New Study Suggests Ways Doctors Can Foster Relationships Through Telehealth

Man talks to doctor on a computer screen during a virtual telemedicine visit.
The inability to see patients face-to-face due to COVID-19 restrictions has made some doctors feel like they can’t build a relationship with them. Local researcher Dr. Kurt Stange says that doesn’t have to be the case. [fizkes / Shutterstock]
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The increasing use of telehealth appointments during the COVID-19 pandemic has some worried about the loss of the doctor-patient relationship. A new study suggests ways telehealth can actually strengthen that bond and build trust.  

Case Western Reserve University researcher Dr. Kurt Stange contributed to the study, and said the pandemic has presented unique ways for providers to better get to know their patients.

“All the parts of good care that are about integrating care for the whole person – prioritizing what the most important thing is in the moment – have gotten organized out of how we organize health care to be so-called ‘efficient,’” Stange said. “The opportunity of the COVID-19 pandemic is that all those efficiencies got kind of slapped aside.”

One opportunity to better build relationships that has emerged due to the pandemic is telehealth, he said. He suggests health care providers treat video call appointments like home visits.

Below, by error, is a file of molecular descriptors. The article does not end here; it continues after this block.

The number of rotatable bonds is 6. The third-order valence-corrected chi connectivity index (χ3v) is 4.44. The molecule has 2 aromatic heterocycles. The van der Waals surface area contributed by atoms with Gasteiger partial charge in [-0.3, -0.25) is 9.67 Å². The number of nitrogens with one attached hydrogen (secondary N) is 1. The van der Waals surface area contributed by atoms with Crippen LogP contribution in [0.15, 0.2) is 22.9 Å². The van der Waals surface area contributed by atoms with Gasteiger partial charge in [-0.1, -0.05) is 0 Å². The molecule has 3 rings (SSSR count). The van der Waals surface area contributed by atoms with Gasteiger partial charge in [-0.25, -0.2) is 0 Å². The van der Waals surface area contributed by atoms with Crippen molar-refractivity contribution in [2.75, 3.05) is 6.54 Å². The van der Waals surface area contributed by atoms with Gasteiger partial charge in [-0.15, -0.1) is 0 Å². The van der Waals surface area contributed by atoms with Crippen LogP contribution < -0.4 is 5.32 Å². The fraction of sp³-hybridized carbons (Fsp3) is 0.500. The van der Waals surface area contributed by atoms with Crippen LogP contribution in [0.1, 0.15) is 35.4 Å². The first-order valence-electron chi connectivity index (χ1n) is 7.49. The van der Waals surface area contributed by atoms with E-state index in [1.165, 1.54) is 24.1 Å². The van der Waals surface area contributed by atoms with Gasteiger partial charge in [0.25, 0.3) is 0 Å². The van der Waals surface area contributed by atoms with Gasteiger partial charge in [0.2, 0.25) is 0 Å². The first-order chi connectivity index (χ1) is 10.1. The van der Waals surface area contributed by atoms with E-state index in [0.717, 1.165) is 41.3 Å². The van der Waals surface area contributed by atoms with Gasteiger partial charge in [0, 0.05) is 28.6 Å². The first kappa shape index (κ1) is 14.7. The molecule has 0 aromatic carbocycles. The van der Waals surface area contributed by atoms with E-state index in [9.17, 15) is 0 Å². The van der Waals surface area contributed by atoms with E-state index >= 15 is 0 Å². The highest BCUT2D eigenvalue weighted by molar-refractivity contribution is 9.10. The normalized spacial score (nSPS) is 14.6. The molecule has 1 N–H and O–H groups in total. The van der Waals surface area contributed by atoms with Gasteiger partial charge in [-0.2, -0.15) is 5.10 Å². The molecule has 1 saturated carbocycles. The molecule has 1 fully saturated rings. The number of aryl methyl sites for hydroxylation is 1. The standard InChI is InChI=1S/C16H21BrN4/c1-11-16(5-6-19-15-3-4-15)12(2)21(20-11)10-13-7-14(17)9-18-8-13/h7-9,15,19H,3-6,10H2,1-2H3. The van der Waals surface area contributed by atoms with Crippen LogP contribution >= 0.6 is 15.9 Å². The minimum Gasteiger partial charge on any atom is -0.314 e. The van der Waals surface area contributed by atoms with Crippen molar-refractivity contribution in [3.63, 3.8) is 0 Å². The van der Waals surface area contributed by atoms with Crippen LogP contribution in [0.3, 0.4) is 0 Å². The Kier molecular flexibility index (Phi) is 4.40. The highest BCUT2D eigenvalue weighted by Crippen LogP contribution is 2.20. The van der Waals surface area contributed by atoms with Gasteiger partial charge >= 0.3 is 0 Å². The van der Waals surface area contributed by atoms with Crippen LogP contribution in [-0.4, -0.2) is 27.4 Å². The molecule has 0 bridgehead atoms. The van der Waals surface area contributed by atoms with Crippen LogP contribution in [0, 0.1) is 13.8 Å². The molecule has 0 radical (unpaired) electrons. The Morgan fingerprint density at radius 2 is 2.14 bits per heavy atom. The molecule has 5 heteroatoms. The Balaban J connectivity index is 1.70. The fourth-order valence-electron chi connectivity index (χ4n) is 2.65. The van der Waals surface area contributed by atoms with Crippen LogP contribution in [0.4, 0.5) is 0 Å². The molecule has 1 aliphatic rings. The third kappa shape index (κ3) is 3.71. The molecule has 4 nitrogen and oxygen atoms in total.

“You’re seeing people on their own turf. That equalizes the power difference a little bit,” Stange said. “The patient is the expert on their life and where they are and where they’re living, and you get a little window of that, so take advantage of that.”

He added that telehealth is more easily accessible for some patients.

“We’re just respecting people’s need to get in, and how hard that is for some people to get in,” he said. “If you have to take three buses or take an afternoon off of work where you don’t get paid, that’s a big deal. To actually see people when they need to be seen and make that convenient, that’s a big way to invest in the relationship.”

Stange also said telehealth allows doctors to meet patients where they are, and make it feel like they are talking to a family friend rather than a physician. By seeing the patient in their home environment, he said, providers can better understand their health care needs.

"When we get these little clues from seeing people in their environment, just [ask] about that, using that context to help tailor the care to what’s important to them,” he said. “Or, use that knowledge to help make it easier for people to get care.”

Stange said building relationships with patients is important to enhance the quality of care.

The study was recently published in the peer-reviewed journal Annals of Family Medicine.
 

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